Wednesday, November 26, 2014
Inquirer Daily News

POSTED: Friday, November 14, 2014, 11:28 AM
Jennifer uses her income from working with One Step Away to support herself and is hoping to go back to school in the fall. (One Step Away)

By Jennifer

I have been with One Step Away for about two years now, and it seems to me that it is getting harder and harder to make money out here. I don’t panhandle or beg; that’s why I try to always get some kind of writing in the paper each month. It makes me feel better to have something in the paper and allows me to feel like I am a part of something.

Times truly are tough right now. It’s a struggle every day to eat and put money away for rent and every day necessities (like hygiene products, etc.) I am diagnosed with anxiety and depression, which is a struggle everyday as well because I constantly worry about if I’m going to be able to pull it together each month and keep a roof over my head. I don’t ever want to go back to living on the streets, especially now that winter is near; it’s my biggest fear.

I just redid my resume hoping that will help change up the process of how my job hunting is going – or should I say, not going. I will take any work, so I know I’m not raising the bar too high for my standards. I will work anywhere with a paycheck, and I mean anywhere.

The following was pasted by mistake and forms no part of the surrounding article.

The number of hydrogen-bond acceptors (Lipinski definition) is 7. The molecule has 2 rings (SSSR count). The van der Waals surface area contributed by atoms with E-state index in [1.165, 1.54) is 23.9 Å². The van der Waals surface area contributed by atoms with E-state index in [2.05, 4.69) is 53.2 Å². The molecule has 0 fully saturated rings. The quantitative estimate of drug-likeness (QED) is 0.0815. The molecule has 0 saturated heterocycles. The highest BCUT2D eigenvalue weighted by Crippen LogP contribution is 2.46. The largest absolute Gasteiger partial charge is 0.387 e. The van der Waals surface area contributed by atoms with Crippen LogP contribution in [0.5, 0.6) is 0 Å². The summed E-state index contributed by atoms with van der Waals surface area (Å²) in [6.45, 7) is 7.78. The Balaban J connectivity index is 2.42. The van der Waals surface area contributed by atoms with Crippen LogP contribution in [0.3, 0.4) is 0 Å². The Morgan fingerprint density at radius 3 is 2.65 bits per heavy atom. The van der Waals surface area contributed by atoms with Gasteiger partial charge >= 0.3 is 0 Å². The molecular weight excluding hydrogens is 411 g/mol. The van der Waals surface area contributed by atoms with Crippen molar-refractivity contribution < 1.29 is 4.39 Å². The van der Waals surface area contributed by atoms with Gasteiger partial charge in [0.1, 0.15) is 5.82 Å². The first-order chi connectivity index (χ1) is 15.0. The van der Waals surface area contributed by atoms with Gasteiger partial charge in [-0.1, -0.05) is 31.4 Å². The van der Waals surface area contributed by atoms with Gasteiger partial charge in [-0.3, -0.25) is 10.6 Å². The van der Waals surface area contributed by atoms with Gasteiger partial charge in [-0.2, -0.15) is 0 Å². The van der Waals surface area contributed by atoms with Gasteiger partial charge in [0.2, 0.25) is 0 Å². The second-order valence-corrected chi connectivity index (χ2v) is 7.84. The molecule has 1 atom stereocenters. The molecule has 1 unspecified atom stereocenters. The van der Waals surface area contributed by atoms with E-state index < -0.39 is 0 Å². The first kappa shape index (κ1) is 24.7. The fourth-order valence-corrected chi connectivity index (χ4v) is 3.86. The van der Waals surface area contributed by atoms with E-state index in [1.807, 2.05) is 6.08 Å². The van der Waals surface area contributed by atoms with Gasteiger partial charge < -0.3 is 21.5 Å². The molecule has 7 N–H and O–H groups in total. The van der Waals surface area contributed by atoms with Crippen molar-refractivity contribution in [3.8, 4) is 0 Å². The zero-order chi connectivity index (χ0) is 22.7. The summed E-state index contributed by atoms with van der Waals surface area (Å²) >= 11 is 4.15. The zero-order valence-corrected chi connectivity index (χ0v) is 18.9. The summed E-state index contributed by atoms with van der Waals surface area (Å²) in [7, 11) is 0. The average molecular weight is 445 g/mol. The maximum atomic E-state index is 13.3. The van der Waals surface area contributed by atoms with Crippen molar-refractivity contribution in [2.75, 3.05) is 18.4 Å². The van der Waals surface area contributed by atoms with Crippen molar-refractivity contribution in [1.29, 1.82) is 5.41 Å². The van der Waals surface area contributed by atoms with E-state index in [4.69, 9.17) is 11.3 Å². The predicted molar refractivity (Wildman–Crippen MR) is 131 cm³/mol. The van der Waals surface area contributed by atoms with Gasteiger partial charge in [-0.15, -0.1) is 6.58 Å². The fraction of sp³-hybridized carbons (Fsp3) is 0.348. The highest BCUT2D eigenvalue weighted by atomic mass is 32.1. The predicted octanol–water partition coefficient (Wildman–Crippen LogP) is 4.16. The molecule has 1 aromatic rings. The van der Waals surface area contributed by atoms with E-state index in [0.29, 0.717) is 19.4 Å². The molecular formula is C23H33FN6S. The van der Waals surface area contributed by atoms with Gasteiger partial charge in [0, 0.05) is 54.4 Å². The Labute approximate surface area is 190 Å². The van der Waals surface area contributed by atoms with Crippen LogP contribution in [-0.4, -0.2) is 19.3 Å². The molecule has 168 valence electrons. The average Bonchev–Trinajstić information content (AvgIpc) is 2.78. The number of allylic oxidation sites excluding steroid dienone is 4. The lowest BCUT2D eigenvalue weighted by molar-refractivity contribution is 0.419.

POSTED: Friday, October 31, 2014, 2:46 PM
Eric is a new vendor for One Step Away and was recently able to acquire his own housing. (Photo Courtesy: One Step Away)

By Eric

“Everything must change. Nothing remains the same. The young becomes the old, mysteries do unfold …” — George Benson

Change is not easy for a lot of people. It was not easy for me. To understand that the things that I did over and over again would keep giving me the same results took a very long time.

POSTED: Tuesday, September 2, 2014, 2:49 PM
Paul is attempting to rebuild his life by working as a vendor with One Step Away.

By Paul, One Step Away

There are different reasons why people become homeless. For me it was drinking and drugging.

I lived most of my life in the Pottstown area, a small town. Doing construction and making good money, I never had to worry about much. Being young, I worked hard and played just as hard.

POSTED: Wednesday, July 16, 2014, 3:50 PM
Ted is a One Step Away vendor who is working to obtain his own housing, and can usually be found distributing One Step Away throughout Center City.

By Ted, One Step Away

I often get asked by people if I think selling newspapers has been helpful to me, or how it’s helped. Aside from getting some income, it has helped me with issues that I had struggled with in years past — issues that a lot of people face whether they’re put through financial hardship or not. It’s also given me an outlet to tell a few stories.

I hadn’t gotten the chance to write much of anything in years, and had forgotten that I could do it. In the seven years I’ve been on the street I had more experiences, negative and positive, than I could ever remember. So I really appreciate the chance to tell some of the ones that stood out, and what I took away with me. My writing has improved because of it.

POSTED: Monday, June 30, 2014, 10:46 AM
Ronald (L) works as One Step Away vendor in Center City Philadelphia, and uses the income he earns to maintain his own housing. (Photo: One Step Away)

By Lauren Mayes